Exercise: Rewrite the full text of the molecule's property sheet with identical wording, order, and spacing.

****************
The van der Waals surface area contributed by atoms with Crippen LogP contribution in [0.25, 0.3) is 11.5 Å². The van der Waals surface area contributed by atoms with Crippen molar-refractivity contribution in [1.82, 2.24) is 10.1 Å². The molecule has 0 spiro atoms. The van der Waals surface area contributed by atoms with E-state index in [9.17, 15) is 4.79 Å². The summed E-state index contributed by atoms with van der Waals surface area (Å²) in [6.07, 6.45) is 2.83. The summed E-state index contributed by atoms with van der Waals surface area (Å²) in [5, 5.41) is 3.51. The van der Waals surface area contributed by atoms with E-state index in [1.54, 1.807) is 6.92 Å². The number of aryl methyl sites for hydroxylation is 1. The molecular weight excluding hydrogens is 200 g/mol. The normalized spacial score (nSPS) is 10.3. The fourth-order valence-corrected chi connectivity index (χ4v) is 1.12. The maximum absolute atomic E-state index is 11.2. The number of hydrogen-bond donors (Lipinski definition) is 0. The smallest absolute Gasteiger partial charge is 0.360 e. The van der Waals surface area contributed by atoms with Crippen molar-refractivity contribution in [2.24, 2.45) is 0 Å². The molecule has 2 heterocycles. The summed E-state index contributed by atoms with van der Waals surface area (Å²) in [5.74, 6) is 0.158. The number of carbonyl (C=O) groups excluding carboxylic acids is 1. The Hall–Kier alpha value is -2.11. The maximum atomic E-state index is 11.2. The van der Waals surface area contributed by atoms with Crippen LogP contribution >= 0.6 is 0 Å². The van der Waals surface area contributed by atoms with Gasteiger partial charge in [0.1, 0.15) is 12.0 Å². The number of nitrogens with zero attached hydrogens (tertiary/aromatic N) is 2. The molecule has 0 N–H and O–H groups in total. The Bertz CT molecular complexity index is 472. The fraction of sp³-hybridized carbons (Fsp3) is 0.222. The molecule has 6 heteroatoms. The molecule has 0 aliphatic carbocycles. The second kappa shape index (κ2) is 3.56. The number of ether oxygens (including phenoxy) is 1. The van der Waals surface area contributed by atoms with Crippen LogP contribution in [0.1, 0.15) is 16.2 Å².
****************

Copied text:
The van der Waals surface area contributed by atoms with Crippen LogP contribution in [0.25, 0.3) is 11.5 Å². The van der Waals surface area contributed by atoms with Crippen molar-refractivity contribution in [1.82, 2.24) is 10.1 Å². The molecule has 0 spiro atoms. The van der Waals surface area contributed by atoms with E-state index in [9.17, 15) is 4.79 Å². The summed E-state index contributed by atoms with van der Waals surface area (Å²) in [6.07, 6.45) is 2.83. The summed E-state index contributed by atoms with van der Waals surface area (Å²) in [5, 5.41) is 3.51. The van der Waals surface area contributed by atoms with E-state index in [1.54, 1.807) is 6.92 Å². The number of aryl methyl sites for hydroxylation is 1. The molecular weight excluding hydrogens is 200 g/mol. The normalized spacial score (nSPS) is 10.3. The fourth-order valence-corrected chi connectivity index (χ4v) is 1.12. The maximum absolute atomic E-state index is 11.2. The number of hydrogen-bond donors (Lipinski definition) is 0. The smallest absolute Gasteiger partial charge is 0.360 e. The van der Waals surface area contributed by atoms with Crippen molar-refractivity contribution in [2.24, 2.45) is 0 Å². The molecule has 2 heterocycles. The summed E-state index contributed by atoms with van der Waals surface area (Å²) in [5.74, 6) is 0.158. The number of carbonyl (C=O) groups excluding carboxylic acids is 1. The Hall–Kier alpha value is -2.11. The maximum atomic E-state index is 11.2. The van der Waals surface area contributed by atoms with Crippen LogP contribution >= 0.6 is 0 Å². The van der Waals surface area contributed by atoms with Gasteiger partial charge in [0.1, 0.15) is 12.0 Å². The number of nitrogens with zero attached hydrogens (tertiary/aromatic N) is 2. The molecule has 0 N–H and O–H groups in total. The Bertz CT molecular complexity index is 472. The fraction of sp³-hybridized carbons (Fsp3) is 0.222. The molecule has 6 heteroatoms. The molecule has 0 aliphatic carbocycles. The second kappa shape index (κ2) is 3.56. The number of ether oxygens (including phenoxy) is 1. The van der Waals surface area contributed by atoms with Crippen LogP contribution in [0.1, 0.15) is 16.2 Å².